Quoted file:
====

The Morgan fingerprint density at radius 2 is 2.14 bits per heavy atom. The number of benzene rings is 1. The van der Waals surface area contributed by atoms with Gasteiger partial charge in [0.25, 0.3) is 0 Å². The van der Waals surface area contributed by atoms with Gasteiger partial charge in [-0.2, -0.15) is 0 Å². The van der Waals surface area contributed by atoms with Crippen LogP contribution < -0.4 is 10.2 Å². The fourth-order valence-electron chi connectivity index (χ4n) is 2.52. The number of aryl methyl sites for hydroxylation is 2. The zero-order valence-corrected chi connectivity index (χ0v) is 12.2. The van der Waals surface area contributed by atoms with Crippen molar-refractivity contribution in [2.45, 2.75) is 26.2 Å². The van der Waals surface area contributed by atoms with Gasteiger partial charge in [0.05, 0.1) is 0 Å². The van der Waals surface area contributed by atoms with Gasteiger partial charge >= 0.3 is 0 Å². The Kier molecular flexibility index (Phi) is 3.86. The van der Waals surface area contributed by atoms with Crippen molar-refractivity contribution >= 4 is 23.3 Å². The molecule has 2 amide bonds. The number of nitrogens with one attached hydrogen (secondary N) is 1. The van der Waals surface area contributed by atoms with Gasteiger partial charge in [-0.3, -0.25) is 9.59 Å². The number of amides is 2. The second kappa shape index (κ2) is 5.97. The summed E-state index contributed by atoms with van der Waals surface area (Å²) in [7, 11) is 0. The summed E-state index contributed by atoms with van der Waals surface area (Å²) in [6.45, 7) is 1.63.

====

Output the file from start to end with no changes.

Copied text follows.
The Morgan fingerprint density at radius 2 is 2.14 bits per heavy atom. The number of benzene rings is 1. The van der Waals surface area contributed by atoms with Gasteiger partial charge in [0.25, 0.3) is 0 Å². The van der Waals surface area contributed by atoms with Gasteiger partial charge in [-0.2, -0.15) is 0 Å². The van der Waals surface area contributed by atoms with Crippen LogP contribution < -0.4 is 10.2 Å². The fourth-order valence-electron chi connectivity index (χ4n) is 2.52. The number of aryl methyl sites for hydroxylation is 2. The zero-order valence-corrected chi connectivity index (χ0v) is 12.2. The van der Waals surface area contributed by atoms with Crippen molar-refractivity contribution in [2.45, 2.75) is 26.2 Å². The van der Waals surface area contributed by atoms with Gasteiger partial charge in [0.05, 0.1) is 0 Å². The van der Waals surface area contributed by atoms with Gasteiger partial charge >= 0.3 is 0 Å². The Kier molecular flexibility index (Phi) is 3.86. The van der Waals surface area contributed by atoms with Crippen molar-refractivity contribution >= 4 is 23.3 Å². The molecule has 2 amide bonds. The number of nitrogens with one attached hydrogen (secondary N) is 1. The van der Waals surface area contributed by atoms with Gasteiger partial charge in [-0.3, -0.25) is 9.59 Å². The number of amides is 2. The second kappa shape index (κ2) is 5.97. The summed E-state index contributed by atoms with van der Waals surface area (Å²) in [7, 11) is 0. The summed E-state index contributed by atoms with van der Waals surface area (Å²) in [6.45, 7) is 1.63.